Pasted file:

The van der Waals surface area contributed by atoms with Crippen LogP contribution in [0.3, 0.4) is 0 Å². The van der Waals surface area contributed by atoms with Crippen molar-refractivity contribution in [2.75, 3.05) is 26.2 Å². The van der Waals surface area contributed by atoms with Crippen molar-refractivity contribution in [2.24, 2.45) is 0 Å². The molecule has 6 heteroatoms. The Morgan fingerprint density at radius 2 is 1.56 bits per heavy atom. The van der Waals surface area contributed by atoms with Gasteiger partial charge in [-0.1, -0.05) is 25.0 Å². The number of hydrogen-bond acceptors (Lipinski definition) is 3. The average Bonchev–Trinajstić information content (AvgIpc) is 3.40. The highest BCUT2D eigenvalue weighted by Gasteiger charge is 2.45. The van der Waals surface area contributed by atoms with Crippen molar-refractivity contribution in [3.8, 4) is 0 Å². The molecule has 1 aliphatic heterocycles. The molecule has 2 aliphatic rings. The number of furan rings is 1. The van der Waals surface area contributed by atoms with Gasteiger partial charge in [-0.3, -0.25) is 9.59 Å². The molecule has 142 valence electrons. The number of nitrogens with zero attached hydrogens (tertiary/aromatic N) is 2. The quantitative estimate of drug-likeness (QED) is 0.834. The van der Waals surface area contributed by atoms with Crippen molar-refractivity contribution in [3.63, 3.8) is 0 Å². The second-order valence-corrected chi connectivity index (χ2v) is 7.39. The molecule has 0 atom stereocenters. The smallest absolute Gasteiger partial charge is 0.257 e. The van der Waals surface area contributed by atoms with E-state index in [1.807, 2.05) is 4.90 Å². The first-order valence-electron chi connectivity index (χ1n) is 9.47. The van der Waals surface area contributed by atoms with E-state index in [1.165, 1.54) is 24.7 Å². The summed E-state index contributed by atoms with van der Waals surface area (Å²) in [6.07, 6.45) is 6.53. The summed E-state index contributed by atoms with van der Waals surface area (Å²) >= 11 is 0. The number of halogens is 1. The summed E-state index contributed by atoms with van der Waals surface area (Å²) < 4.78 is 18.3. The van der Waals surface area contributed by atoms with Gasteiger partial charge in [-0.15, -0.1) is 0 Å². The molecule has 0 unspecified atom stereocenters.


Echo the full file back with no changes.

The van der Waals surface area contributed by atoms with Crippen LogP contribution in [0.3, 0.4) is 0 Å². The van der Waals surface area contributed by atoms with Crippen molar-refractivity contribution in [2.75, 3.05) is 26.2 Å². The van der Waals surface area contributed by atoms with Crippen molar-refractivity contribution in [2.24, 2.45) is 0 Å². The molecule has 6 heteroatoms. The Morgan fingerprint density at radius 2 is 1.56 bits per heavy atom. The van der Waals surface area contributed by atoms with Gasteiger partial charge in [-0.1, -0.05) is 25.0 Å². The number of hydrogen-bond acceptors (Lipinski definition) is 3. The average Bonchev–Trinajstić information content (AvgIpc) is 3.40. The highest BCUT2D eigenvalue weighted by Gasteiger charge is 2.45. The van der Waals surface area contributed by atoms with Crippen molar-refractivity contribution in [3.8, 4) is 0 Å². The molecule has 1 aliphatic heterocycles. The molecule has 2 aliphatic rings. The number of furan rings is 1. The van der Waals surface area contributed by atoms with Gasteiger partial charge in [-0.3, -0.25) is 9.59 Å². The molecule has 142 valence electrons. The number of nitrogens with zero attached hydrogens (tertiary/aromatic N) is 2. The quantitative estimate of drug-likeness (QED) is 0.834. The van der Waals surface area contributed by atoms with Crippen molar-refractivity contribution in [3.63, 3.8) is 0 Å². The second-order valence-corrected chi connectivity index (χ2v) is 7.39. The molecule has 0 atom stereocenters. The smallest absolute Gasteiger partial charge is 0.257 e. The van der Waals surface area contributed by atoms with E-state index in [1.807, 2.05) is 4.90 Å². The first-order valence-electron chi connectivity index (χ1n) is 9.47. The van der Waals surface area contributed by atoms with E-state index in [1.165, 1.54) is 24.7 Å². The summed E-state index contributed by atoms with van der Waals surface area (Å²) in [6.07, 6.45) is 6.53. The summed E-state index contributed by atoms with van der Waals surface area (Å²) >= 11 is 0. The number of halogens is 1. The summed E-state index contributed by atoms with van der Waals surface area (Å²) < 4.78 is 18.3. The van der Waals surface area contributed by atoms with Gasteiger partial charge in [-0.15, -0.1) is 0 Å². The molecule has 0 unspecified atom stereocenters.